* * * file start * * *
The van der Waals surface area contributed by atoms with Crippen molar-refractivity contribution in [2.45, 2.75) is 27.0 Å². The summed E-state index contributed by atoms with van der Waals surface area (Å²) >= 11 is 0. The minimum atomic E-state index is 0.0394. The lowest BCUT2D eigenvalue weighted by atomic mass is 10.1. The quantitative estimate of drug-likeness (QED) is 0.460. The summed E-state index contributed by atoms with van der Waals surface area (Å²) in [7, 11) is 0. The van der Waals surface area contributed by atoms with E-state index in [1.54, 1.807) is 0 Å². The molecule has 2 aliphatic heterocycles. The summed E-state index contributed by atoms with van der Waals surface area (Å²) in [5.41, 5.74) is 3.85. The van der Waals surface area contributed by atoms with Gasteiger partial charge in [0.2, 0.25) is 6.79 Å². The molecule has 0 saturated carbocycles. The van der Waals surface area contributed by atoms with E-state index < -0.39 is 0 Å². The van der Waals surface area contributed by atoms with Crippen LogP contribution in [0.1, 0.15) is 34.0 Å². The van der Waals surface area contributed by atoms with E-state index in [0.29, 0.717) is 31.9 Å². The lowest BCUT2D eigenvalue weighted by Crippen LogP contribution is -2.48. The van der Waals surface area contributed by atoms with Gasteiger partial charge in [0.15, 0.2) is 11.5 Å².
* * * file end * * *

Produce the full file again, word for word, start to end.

The van der Waals surface area contributed by atoms with Crippen molar-refractivity contribution in [2.45, 2.75) is 27.0 Å². The summed E-state index contributed by atoms with van der Waals surface area (Å²) >= 11 is 0. The minimum atomic E-state index is 0.0394. The lowest BCUT2D eigenvalue weighted by atomic mass is 10.1. The quantitative estimate of drug-likeness (QED) is 0.460. The summed E-state index contributed by atoms with van der Waals surface area (Å²) in [7, 11) is 0. The van der Waals surface area contributed by atoms with E-state index in [1.54, 1.807) is 0 Å². The molecule has 2 aliphatic heterocycles. The summed E-state index contributed by atoms with van der Waals surface area (Å²) in [5.41, 5.74) is 3.85. The van der Waals surface area contributed by atoms with Gasteiger partial charge in [0.2, 0.25) is 6.79 Å². The molecule has 0 saturated carbocycles. The van der Waals surface area contributed by atoms with E-state index < -0.39 is 0 Å². The van der Waals surface area contributed by atoms with Crippen LogP contribution in [0.1, 0.15) is 34.0 Å². The van der Waals surface area contributed by atoms with E-state index in [0.29, 0.717) is 31.9 Å². The lowest BCUT2D eigenvalue weighted by Crippen LogP contribution is -2.48. The van der Waals surface area contributed by atoms with Gasteiger partial charge in [0.15, 0.2) is 11.5 Å².